The average teenager makes pretty small sacrifices in the grand scheme of things. Unless you're being forced to participate in the Hunger Games, you may have had to go without a new iPhone or do homework instead of going out with friends.
In Unwind, like most young adult novels, the situation is a little more serious. It's literally life and death, and our protagonists either have to make huge sacrifices for freedom or prepare to sacrifice their own lives for what they think is the greater good. Sacrificing video game time to work a part-time job suddenly doesn't seem that bad.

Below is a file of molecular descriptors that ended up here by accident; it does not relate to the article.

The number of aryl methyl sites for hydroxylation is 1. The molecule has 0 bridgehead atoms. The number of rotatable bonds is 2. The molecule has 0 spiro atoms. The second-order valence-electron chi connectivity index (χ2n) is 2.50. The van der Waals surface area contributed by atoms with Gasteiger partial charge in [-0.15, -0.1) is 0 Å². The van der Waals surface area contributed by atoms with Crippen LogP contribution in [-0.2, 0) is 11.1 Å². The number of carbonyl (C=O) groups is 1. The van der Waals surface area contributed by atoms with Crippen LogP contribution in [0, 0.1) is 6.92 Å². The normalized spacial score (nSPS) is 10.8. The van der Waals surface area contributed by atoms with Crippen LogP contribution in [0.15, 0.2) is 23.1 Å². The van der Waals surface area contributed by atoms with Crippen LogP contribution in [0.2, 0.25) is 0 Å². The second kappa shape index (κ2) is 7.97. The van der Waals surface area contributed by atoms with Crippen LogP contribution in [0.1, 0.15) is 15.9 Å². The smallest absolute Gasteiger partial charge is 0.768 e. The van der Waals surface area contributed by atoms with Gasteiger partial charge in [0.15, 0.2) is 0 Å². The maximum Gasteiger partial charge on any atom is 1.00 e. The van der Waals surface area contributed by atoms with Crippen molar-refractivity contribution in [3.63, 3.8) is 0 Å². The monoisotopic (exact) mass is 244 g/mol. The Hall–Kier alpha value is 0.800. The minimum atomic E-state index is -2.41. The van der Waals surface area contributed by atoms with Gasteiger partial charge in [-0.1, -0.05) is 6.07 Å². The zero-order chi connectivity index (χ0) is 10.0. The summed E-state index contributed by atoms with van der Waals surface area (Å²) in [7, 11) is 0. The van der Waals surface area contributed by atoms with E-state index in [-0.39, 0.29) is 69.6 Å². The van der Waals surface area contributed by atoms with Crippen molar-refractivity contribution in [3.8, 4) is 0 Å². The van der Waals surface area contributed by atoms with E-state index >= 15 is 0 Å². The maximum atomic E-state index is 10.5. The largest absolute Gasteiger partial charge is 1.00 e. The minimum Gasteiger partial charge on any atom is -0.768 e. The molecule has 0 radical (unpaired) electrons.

Questions About Sacrifice
- Why are some children considered tithes? Why do these families extend the tithing process to their own flesh and blood?
- What sacrifices do Connor and Risa have to make on their journey to freedom? What patterns do you notice, if any, and what does this tell you about the sacrifice as a theme?
- Why does Lev have no qualms about sacrificing himself as an unwind?
- Lev prepares to sacrifice himself at Happy Jack Harvest Camp, but his reasons have changed. What are his reasons at the end of the book, and why did he change his mind? Does he change his mind again?
Chew on This
Risa isn't used to making sacrifices because as an orphan, she's never had anything to sacrifice.
The children who are told they'll be unwound at a young age come to see it as a noble sacrifice, as if they're giving up something for the benefit of everyone else. And in a way, they are.